“The problem with hardware is that there is no version control” – Marcus Noble
This weekend I took part in my first ever weekend-long ‘hackathon‘, where a bunch of developers group together to create solutions to make Bath better. The event took place at the Bath Guild. We were encouraged to take publicy available data about the city and turn it into a resource that members of the public could actually make sense of.
I formed a team with two other hackathon newbies, Christopher and Cliff. Christopher wasn’t a coder but had an idea for a project, Cliff had experience as a front-end developer, and I was a recent graduate with almost no experience building a thing from scratch.
Christopher’s idea was to build a website that would help people decide who to vote for in future elections. It would list the candidates with links to various forms of social media, and give unbiased policy information. It would also look into the past, providing results of previous local elections, and also the future. An idea was to try to tackle tactical voting. The site would ask visitors who they were going to vote for, then who they would ideally like to see in power. It would then show them the summary of what other people replied. We thought it would be interesting to see if this data would affect people’s decisions.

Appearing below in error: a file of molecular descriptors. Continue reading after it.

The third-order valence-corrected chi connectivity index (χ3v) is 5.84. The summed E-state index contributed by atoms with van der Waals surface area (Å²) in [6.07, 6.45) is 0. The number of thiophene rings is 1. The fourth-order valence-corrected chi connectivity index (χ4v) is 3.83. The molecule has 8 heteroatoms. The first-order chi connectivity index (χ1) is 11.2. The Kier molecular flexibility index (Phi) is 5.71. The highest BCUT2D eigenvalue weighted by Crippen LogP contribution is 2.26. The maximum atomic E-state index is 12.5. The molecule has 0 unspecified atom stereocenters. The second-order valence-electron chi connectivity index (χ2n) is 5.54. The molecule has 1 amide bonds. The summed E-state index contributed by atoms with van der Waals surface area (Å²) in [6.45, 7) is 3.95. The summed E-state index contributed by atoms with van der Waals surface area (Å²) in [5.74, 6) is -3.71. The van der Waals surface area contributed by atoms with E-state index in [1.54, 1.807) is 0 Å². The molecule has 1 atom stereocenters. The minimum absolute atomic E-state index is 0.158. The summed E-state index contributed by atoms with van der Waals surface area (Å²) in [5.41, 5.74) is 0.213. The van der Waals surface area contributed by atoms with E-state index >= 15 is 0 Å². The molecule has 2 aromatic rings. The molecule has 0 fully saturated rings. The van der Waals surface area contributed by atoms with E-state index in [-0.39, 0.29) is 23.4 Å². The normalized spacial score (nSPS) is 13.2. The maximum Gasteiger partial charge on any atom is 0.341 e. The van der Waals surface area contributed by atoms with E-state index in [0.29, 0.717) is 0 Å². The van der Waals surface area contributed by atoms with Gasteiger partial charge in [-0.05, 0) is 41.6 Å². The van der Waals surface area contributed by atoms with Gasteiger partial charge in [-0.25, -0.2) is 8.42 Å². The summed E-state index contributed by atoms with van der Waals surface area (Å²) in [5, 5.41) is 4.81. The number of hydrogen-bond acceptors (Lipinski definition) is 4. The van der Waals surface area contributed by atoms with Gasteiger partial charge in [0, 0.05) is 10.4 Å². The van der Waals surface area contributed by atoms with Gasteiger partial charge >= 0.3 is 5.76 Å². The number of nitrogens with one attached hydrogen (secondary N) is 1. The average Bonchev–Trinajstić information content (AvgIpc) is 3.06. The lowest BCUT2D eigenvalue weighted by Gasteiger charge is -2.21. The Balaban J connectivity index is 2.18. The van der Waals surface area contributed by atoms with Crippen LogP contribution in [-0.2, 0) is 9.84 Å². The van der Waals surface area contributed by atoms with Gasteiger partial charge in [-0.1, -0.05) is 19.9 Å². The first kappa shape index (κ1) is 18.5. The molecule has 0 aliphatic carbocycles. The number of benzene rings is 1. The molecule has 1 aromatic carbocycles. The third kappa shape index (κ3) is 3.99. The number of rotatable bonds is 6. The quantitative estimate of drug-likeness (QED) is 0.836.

That’s Edwin, the CEO of feedly, saying my YouFeed site is “brilliant”. He wants to integrate the functionality of YouFeed into feedly mini (the Chrome extension). He said that he was considering making feedly mini open source, to allow developers like me to add our own functionality to make feedly better for everybody.
The aim of the event was to encourage us to code properly through a variety of techniques. We weren’t expected to finish the set tasks, but the code produced during the tasks should be perfect. Emphasis was put on code quality rather than quantity – different than other hack events.
Back in January, I made a Tumblr account to provide healthy procrastination from revision. At the time I didn’t have many ideas as to what to post on it, apart from a few pictures of things I had drawn on the whiteboards in the lab.
Today, I still don’t have any more ideas. I got rid of most of the old posts, but I’ve kept the account open with the thought that maybe I’ll use it to showcase my photography. It’s taken a while, but I now understand the point of Twitter so my Tumblr use has dropped.
You can still follow my Tumblr page, but don’t expect anything new on it in the near future!